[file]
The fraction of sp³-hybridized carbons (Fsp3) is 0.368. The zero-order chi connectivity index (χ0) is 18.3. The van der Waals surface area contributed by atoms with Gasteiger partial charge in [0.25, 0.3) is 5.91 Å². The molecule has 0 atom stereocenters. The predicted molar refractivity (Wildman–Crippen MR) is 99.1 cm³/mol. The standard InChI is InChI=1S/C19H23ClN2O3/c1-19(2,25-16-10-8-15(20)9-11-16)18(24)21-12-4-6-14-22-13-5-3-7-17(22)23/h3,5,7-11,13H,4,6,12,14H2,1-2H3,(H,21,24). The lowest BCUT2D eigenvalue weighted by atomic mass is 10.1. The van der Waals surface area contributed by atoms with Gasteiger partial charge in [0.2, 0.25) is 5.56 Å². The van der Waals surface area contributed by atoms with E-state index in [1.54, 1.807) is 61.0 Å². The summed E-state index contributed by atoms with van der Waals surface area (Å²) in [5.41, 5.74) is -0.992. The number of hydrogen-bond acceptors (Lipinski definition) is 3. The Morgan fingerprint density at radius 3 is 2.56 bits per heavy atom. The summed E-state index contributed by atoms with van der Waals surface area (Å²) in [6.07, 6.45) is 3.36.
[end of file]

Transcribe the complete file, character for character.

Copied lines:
The fraction of sp³-hybridized carbons (Fsp3) is 0.368. The zero-order chi connectivity index (χ0) is 18.3. The van der Waals surface area contributed by atoms with Gasteiger partial charge in [0.25, 0.3) is 5.91 Å². The molecule has 0 atom stereocenters. The predicted molar refractivity (Wildman–Crippen MR) is 99.1 cm³/mol. The standard InChI is InChI=1S/C19H23ClN2O3/c1-19(2,25-16-10-8-15(20)9-11-16)18(24)21-12-4-6-14-22-13-5-3-7-17(22)23/h3,5,7-11,13H,4,6,12,14H2,1-2H3,(H,21,24). The lowest BCUT2D eigenvalue weighted by atomic mass is 10.1. The van der Waals surface area contributed by atoms with Gasteiger partial charge in [0.2, 0.25) is 5.56 Å². The van der Waals surface area contributed by atoms with E-state index in [1.54, 1.807) is 61.0 Å². The summed E-state index contributed by atoms with van der Waals surface area (Å²) in [5.41, 5.74) is -0.992. The number of hydrogen-bond acceptors (Lipinski definition) is 3. The Morgan fingerprint density at radius 3 is 2.56 bits per heavy atom. The summed E-state index contributed by atoms with van der Waals surface area (Å²) in [6.07, 6.45) is 3.36.